Recommended Age Range: 1st grade through 4th grade.
Publisher's Summary: Part of the Ordinary Terrible Things series, Divorce Is the Worst is a funny but frank picture book for kids whose parents are going through a divorce. In her iconic straightforward-but-sensitive way, author Anastasia Higginbotham sheds light on how hard it is for children to stay whole when their whole world, and the people in it, split apart.
Dr. Annie's Takeaways
Recommended for: This book is excellent for a child who is hurt and angry about their parents’ divorce and who feels invalidated by books that imply that there might be good things about it (e.g., all of the books that include a line like, now you’ll have twice as many toys!). This book validates a child’s pain, reminds them that it isn’t their fault, and encourages them to express their feelings. It is a great book for a therapist or counselor to use prior to introducing a relevant therapy activity (e.g., writing out a child’s worries on strips of paper; making a collage of their feelings) and as a way to communicate that in therapy a child doesn’t have to act like everything is okay. Parents may find this book painful, as it is a reminder of how difficult divorce can be for children, but for many kids, it could be a relief to see that their parent recognizes and accepts their feelings about the divorce. The parents in this book are never pictured, so it works for divorcing parents of all genders.
Evidence-Based Practices: Emotional Processing
Tone: Validating, authentic, a bit dark and gritty
Story Quality: Written in second person, this story jumps right in to validate that divorce is often really, really difficult for kids. In very few words, it expresses quite beautifully the pain of one’s parents separating, and it creates space for a child to share their feelings and experiences. The book ends with several activities to help a child to cope with their parents’ divorce.
Illustrations: The illustrations are really cool collages that look to be made of paper bags, string, fabric, and bits of magazines. They’re emotionally evocative and will likely inspire children to want to make their own collage art.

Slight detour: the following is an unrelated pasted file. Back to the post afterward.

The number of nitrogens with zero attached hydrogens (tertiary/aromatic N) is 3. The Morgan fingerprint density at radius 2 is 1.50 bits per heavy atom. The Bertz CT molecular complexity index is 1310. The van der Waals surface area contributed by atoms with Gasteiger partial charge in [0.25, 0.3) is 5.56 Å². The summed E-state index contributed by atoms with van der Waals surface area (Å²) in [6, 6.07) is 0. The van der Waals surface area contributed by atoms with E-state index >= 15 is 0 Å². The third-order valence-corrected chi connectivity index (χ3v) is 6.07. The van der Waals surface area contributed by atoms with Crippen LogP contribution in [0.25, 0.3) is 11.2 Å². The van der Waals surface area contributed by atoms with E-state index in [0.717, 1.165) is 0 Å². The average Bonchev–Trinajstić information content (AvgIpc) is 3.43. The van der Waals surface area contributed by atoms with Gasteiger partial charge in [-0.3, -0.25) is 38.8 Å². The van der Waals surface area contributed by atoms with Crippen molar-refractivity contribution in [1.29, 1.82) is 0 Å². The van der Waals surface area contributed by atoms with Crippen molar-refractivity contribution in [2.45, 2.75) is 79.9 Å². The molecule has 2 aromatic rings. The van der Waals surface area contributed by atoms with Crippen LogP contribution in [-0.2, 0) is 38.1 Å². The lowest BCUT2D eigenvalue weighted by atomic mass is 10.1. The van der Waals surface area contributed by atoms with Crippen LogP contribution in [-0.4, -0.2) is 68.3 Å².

Representation: The book is written in second person, and no pronouns are used. The parents getting divorced are never pictured, and the parents’ genders are not implied. The child who is pictured in the illustrations has light brown skin (they are literally cut from a paper bag) and short brown hair; they could be a girl, boy, or nonbinary. There is a brief reference to some degree of shared custody (the child packs a backpack to go stay at their other parent’s home).
Psychological Practices: With evocative pictures and simple language, this book validates the pain of seeing one’s parents fight and cry, and it names some common side effects of parents’ challenges coping with a divorce, like accidentally not paying enough attention to what’s happening to their children. It normalizes having a lot of difficult feelings at once, and it normalizes different reactions a child might have (e.g., crying about small things, or not crying about big things). It gently encourages a child to name and feel their feelings rather than avoid them, and it empathizes with a child feeling pulled between their parents. At the end of the book, the author shares several activities to help a child to express their feelings and cope with a divorce, including writing out different feelings and worries that a child is carrying around in their “backpack,” picturing one’s feelings and worries as balloons that a child can share with someone they trust, and making a collage of a space where a child feels “all in one piece” that includes grounding-type strategies (e.g., “Choose the ground, rocks, roots, and grass that best support you”).